Reducing Communication Confusion

Leaders often confuse followers by communicating imperatives as declarative statements. An imperative is a command. An imperative sentence has a grammatical structure expressing a directive. A declarative sentence is quite different; it makes a statement. In an effort to sound less forceful, leaders will often make declarative statements and expect followers to recognize them as imperatives.

Sometimes this tactic works. For instance, the garbage stinks is a declarative statement that—when spoken by my wife—becomes an obvious imperative, take out the garbage! Most of the time, however, imperatives disguised as declarative statements simply generate confusion.

I understand why leaders use declarative statements when they really want to communicate imperatives. Imperatives can sound harsh. Declarative statements have a softer tone; they are also terribly confusing. Imperatives direct an individual to a specific action (fix the leak), but declarative statements make the problem the subject without any prescribed action (the faucet leaks).

When leaders communicate imperatives as declarative statements they make two critical errors. First, they communicate a problem without a prescribed solution.  Second, they do not assign a person (the subject) to the problem or project. So everyone now realizes the faucet leaks, but no one knows who should fix it and how it should be fixed.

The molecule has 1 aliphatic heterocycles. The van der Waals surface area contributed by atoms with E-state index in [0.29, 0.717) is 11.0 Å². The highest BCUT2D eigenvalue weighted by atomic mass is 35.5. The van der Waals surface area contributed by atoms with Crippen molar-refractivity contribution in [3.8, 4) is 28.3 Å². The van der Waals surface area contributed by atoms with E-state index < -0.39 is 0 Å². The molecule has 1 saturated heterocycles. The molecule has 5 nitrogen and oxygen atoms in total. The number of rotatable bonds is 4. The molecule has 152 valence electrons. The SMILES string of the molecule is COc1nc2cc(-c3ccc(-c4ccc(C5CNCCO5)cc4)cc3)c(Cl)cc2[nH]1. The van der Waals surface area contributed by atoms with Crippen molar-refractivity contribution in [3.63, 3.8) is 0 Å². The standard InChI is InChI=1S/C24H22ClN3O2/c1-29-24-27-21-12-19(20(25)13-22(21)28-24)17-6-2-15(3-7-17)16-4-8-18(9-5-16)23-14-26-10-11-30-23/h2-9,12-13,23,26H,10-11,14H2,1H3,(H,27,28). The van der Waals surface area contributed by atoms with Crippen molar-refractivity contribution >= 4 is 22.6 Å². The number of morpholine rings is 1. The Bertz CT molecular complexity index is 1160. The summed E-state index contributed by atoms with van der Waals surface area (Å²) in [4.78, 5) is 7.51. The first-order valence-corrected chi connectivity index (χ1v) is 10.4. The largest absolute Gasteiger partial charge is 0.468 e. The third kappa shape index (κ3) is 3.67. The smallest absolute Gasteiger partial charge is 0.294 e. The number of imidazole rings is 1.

The confusion caused by this communication error makes a leader appear unnecessarily weak. In an attempt to be considerate, leaders just come off as confusing. We already knew the faucet leaked. Who should fix it? Sentence structure may seem like an inconsequential part of leadership, but imperatives are important because they direct people to action.

If you want followers to act on a problem, then don’t use a declarative sentence. It’s confusing and a weak form of communication. Unless, of course, you are my wife. The garbage stinks. I get it.

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ABOUT THE AUTHOR

Sam Rainer III

Sam serves as president of Rainer Research. His desire is to provide answers for better church health. He also serves as senior pastor at Stevens Street Baptist Church Cookeville, TN. Sam is the co-author of the book, Essential Church. He is a theological review editor at CrossBooks and regular contributor to Church Executive magazine. He has written dozens of articles on church health for numerous publications, and he is a frequent conference speaker. Before submitting to the call of ministry, Sam worked in a consulting role for Fortune 1000 companies. Sam holds a B.S. in Finance and Marketing from the University of South Carolina and an M.A. in Missiology from Southern Seminary. He is currently working on his Ph.D. in Leadership Studies at Dallas Baptist University.

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Reminds me Tony Morgan's classic post entitle “What If Target Operated Like A Church?” I wrote about this in a blog post "Is Your Church Like Target…or More Like A Mall?" https://goo.gl/2qQIy3
 
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Challenging and very good
 
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Great work!!!!
 
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